George Clooney's Esquire blunder

The actor's made some ungracious remarks in a recent magazine interview

John Walsh
Thursday 05 December 2013 11:22 GMT
(Getty Images)

Has George Clooney scored a spectacular own goal? The Hollywood heart-throb complains in the current Esquire about the pros and cons of renown – he hasn’t been able to walk in Central Park for 15 years, poor baby – and says the stars of Hollywood’s golden age would have been unequipped to deal with modern pressures.

Out of nowhere, he adds: “The truth of the matter is, if you’re going to do a movie for $15m, then almost invariably it means it’s a shtty movie.” Apart from the implied slap in the face to those Ocean’s 11 films, for which he surely received close to $15m, his ungracious remark ignores some basic tenets of Old Hollywood: that the true star was always bigger than the picture; that, no matter how trite the plot, audiences went to see the star anyway, and that’s what made him/her worth $15m to the studios. The old Hollywood stars knew that, pocketed the dough and dazzled for the cameras. And they didn’t whinge about their, you know, vastly unwelcome schlock-money.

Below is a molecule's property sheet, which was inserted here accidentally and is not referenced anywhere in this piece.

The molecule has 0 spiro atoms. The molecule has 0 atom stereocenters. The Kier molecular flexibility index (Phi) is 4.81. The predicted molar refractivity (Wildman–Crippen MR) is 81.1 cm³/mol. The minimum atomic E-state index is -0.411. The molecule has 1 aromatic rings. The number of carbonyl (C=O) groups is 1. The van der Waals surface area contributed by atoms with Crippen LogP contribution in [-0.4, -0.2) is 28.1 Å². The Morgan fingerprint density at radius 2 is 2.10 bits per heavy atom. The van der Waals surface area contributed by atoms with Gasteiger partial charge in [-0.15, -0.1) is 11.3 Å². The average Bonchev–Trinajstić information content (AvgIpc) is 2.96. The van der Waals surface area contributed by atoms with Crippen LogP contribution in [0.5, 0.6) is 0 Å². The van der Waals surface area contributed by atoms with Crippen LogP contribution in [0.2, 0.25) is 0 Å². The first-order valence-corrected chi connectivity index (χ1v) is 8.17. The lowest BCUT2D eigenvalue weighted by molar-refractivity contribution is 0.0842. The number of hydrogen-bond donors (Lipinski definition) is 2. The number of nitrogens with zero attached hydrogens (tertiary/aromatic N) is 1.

We the sophisticated Neanderthals

According to my dictionary, “Neanderthal” means “a type of man widely distributed in paleolithic Europe, with retreating forehead and massive brow-ridges” who lived in a cave, ate flesh, hunted all day and treated womenfolk with nuance-free directness. They’ve become a byword in uncivilised behaviour patterns, cognate with modern students or darts players. But a study in the Canadian Journal of Archaeology reports that, contrary to popular myth, Neanderthals were a sophisticated, house-proud people. They cut up food in a different place from the place they slept in. They disposed of bones outside the cave mouth, as though anticipating a wheelie-bin. They kept sharp objects away from naked feet, though years would pass before anyone invented the knife block. They organised their living space with purpose and focus, like modern interior decorators dealing in feng shui. They gathered around the fire every night to communicate, watching the flames as though inspecting a rudimentary DVD. I like this spick-and-span version of our supposedly gross ancestors. It’s interesting to discover that, in the hierarchy of human needs, after food, drink, shelter and companionship there comes a triple obsession with Tidying Up, Putting Things Away and Getting the Dyson Out.

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